Tempelhof Mountain 1

Tempelhof Mountain
Tempelhof Mountain (Copyright Jakab Tigges & Maltes Kroes)

What do to with Tempelhof Airport? After the airfield has been closed last October the city of Berlin has asked the ‘Berliners’ just that. One of the ideas that were sent to the municipality (and directly put aside) is the idea by architect Jakob Tigges. He proposes to construct a 1,000 meter tall mountain on the former airfield.

Imagine that in weekends you could climb a mountain, right in your city! On long summer nights barbeques could be held on the foot of the mountain, overlooking the Berlin skyline. When the conditions would allow for it, daredevils could take their glider from the mountain down onto the city. In the winter, when the slopes would turn white, the population of the city could ski right into the streets.

When I visited Berlin at the beginning of January this year I found out that the streets are not salted anymore that much to save the environment. The result is that with a little snow the city turns magnificently white. It would require only a little extra effort to shut down a couple of blocks to motor traffic, to allow for skiing.

The future city seems to be a leisure city. There are architects that suggest that the main attractor of cities should be the quality of living. If that is true, leisure should be considered as one of the main assets of a city. Leisure at large could include: Shops, restaurants, cafés and clubs; but also sports clubs and ‘nature’. Nature like a mountain.

The mountain idea makes me think of one of the datascapes that MVRDV did for the exhibition ‘Datacity’. When discussing garbage Winy Maas, Jakob van Rijs and Natalie de Vries suggested to collect all the garbage produced in the Netherlands and put them in just a couple of spots near each other. In a couple of years the flat landscape of the Netherlands would ‘naturally’ be enriched with an enormously high skyline of new mountains. A monument to consumerism.

What would happen if Berlin would take that idea into practice? The city would construct the largest MVRDV design on earth, that is for sure. But how long would it take? A simple calculation looks like this:

Cone = (Ï€ r²)h/2

Mountain: (Ï€ 1,000²)1,000/2 = 1.570.000.000 m³

If the 3.400.000 inhabitants of the city of Berlin would each produce 1 m³ of garbage a year, it would take 461 years to complete the mountain. However, if all 82.000.000 Germans would collect their garbage at Tempelhof, it would still take 19 years to get the mountain up to the kilometer. But that is for a mountain higher than the Burj Dubai!

Technically the Tempelhof Mountain could be erected. Architect Jakob Tigges however doesn’t regard the idea to be a serious proposal. To Der Spiegel he says the idea is an unconstructive provocation that is meant to work a place-holder in the minds of the Berliners, until a solid idea for the site has been developed. The site shouldn’t be developed into another mediocre neighborhood, Tigges demands: there are many open spaces in the city better suited for that.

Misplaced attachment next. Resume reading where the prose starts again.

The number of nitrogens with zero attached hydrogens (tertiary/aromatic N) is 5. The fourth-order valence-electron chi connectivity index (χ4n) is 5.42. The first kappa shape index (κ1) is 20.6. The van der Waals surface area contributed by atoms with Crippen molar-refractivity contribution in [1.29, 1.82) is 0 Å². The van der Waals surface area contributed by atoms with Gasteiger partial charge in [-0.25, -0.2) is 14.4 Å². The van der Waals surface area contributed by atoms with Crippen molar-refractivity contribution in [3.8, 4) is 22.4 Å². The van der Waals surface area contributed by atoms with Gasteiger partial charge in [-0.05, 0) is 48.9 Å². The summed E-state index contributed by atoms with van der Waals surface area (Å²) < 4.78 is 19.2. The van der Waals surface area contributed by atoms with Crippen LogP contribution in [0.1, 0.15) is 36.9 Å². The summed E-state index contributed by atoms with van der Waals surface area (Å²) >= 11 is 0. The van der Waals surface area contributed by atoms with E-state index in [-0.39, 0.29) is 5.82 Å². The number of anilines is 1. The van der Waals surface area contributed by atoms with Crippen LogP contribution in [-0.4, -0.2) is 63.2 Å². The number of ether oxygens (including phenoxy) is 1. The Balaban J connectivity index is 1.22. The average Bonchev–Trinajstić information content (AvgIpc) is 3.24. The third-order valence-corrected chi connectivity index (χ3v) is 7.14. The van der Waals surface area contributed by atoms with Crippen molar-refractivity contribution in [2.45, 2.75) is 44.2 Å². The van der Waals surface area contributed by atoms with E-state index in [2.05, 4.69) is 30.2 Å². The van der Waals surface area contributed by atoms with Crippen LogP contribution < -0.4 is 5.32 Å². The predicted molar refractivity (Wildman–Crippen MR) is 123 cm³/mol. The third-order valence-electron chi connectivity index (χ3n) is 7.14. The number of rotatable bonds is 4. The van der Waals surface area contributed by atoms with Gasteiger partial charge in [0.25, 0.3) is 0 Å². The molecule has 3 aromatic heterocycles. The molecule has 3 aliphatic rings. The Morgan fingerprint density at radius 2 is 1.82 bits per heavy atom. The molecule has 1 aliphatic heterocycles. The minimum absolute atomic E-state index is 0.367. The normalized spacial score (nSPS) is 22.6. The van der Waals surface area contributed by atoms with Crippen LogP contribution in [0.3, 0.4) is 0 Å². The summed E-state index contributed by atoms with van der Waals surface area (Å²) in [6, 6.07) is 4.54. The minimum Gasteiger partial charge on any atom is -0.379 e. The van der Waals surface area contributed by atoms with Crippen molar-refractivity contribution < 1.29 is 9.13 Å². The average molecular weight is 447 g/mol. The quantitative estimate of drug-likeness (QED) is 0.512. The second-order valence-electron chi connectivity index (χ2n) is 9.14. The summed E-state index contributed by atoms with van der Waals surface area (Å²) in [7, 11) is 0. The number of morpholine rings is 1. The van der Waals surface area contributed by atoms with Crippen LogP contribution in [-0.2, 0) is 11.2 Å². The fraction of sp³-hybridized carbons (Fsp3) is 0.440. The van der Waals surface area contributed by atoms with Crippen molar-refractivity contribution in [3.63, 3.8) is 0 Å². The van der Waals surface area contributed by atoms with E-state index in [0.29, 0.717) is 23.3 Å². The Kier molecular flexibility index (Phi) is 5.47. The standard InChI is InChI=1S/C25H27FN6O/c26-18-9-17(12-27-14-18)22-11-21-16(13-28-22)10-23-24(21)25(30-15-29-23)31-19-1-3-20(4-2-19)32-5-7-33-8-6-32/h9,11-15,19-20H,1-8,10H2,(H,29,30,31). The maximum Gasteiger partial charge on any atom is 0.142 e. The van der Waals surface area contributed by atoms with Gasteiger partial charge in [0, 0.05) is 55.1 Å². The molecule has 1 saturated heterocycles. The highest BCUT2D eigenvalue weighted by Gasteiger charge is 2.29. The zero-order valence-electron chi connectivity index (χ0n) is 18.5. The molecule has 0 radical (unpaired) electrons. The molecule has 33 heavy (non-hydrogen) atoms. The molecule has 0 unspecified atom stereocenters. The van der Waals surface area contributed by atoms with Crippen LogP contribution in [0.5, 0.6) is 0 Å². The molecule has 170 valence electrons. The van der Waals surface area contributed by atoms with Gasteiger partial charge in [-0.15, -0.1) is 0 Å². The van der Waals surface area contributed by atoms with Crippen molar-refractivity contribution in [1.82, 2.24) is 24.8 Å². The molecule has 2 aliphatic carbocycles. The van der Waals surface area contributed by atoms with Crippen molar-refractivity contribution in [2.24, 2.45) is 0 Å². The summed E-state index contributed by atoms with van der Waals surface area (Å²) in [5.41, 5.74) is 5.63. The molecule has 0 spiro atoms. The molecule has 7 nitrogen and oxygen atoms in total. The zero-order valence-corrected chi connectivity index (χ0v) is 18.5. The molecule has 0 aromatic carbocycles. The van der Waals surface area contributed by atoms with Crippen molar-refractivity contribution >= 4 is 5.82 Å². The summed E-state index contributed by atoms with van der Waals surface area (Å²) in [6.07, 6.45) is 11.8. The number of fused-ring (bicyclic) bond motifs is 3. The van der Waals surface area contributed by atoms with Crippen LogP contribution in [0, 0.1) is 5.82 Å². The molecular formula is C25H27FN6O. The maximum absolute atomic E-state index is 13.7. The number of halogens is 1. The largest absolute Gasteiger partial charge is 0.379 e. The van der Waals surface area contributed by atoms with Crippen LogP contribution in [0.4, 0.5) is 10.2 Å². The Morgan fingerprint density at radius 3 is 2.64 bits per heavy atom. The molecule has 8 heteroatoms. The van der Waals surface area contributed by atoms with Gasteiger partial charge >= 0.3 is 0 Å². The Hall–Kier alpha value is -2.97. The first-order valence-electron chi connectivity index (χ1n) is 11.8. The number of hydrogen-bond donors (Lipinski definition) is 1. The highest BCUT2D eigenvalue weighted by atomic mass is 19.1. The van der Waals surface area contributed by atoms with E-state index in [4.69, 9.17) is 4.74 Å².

That is true. There are quite a number of empty plots in the center of the city. The city of Berlin is far from being complete. That is probably in part due to the fact that city has a name for being somewhat too big in relation to its population. The result is that there is not enough pressure from the market to fill each space in the city.

A concept Jakob Tigges probably could agree with pops up at the end of the article in Der Spiegel: “[…] there was once a proposal to convert the space into a luxury medical clinic for the rich and famous, complete with landing strips for private planes. Ronald Lauder of the Estee Lauder fortune stood ready to invest €350 million for a huge health and wellness center that he felt would draw international patients seeking privacy during plastic surgery and other procedures. He may have been right, seeing as how the airport has attracted stars such as the Marilyn Monroe and Marlene Dietrich in the past. Yet the plan never came to fruition.”


Tempelhof Mountain (Copyright Jakab Tigges & Maltes Kroes)


Tempelhof Mountain (Copyright Jakab Tigges & Maltes Kroes)

Related: Tempelhof Mountain 2; ‘No’ for Tempelhof; Pyramid, by… Germany;


For me, this could be just idea of a true genius, even if it wasn’t serious. Just astonishing, I have no words…

With all do respect to the gentlemen that published this, fighting to retain this space as an airfield is, perhaps, the most forward thinking approach possible. Let’s take a quick trip around the world to review the state of other city airports.

CHICAGO’S MIDWAY AIRPORT – In many respects, this airport shares a similar history with Tempelhof. It was, at one point, the busiest airport in North America. Tempelhof was, for a time, also the busiest airport in Europe. It is located in a densely populated area of Chicago and has undergone many financing hurdles over the years. Ultimately, the forward thinking city of Chicago renovated this airport, which is signicantly smaller than Tempelhof, and re-established it as a domestic hub for low cost carriers. It handles aircraft as large as Boeing 757’s on runways that are SMALLER THAN TEMPELHOF’s. This airport serves a vital need to an income segment that cannot be serviced by the much larger O’hare International Airport as fees and taxes there are prohibitvely expensive for many people. Chicago has found ways to finance Midway by leasing it to private funds. The airport continues to be one of the busiest airports in the country. All of this in a city that has roughly 1,000,000 fewer inhabitants than Berlin and a network of 3 airports to service its population.

WASHINGTON DC’S RAEGAN NATIONAL AIRPORT – Washington DC, like Berlin, is a capital city and also has 3 airports that support its traveling population. Washington is one of the most secure cities in the world and has bustling city airport less than 15 miles from the Capital and the White House. This airport is also SMALLERTHAN TEMPELHOF and only has SHORTER RUNWAYS. Yet, DCA has a full daily schedule and services mid-sized aircraft that fly across the entire nation despite having two other airports to compete with. Much like the previous example, the federal government granted funding to expand and renovate DCA rather than attempt to shut it down. This city had the forethought to see a potential future infrastructure need and the growth to come. There actions have been rewarded with a city that has experienced continuous population and industry growth over the last ten years. It is also worth noting that Washington is a city of LESS THAN ONE MILLION PEOPLE and, in that respect, is significantly smaller than Berlin. Here is a city with two large, international airports that still very much relies on its inner city airport for economic vitality. Strange then that Berlin feels that closing Tempelhof is a sound strategy for viability. What Berlin really is doing is trying to cut costs by eliminating future resources for short term gain.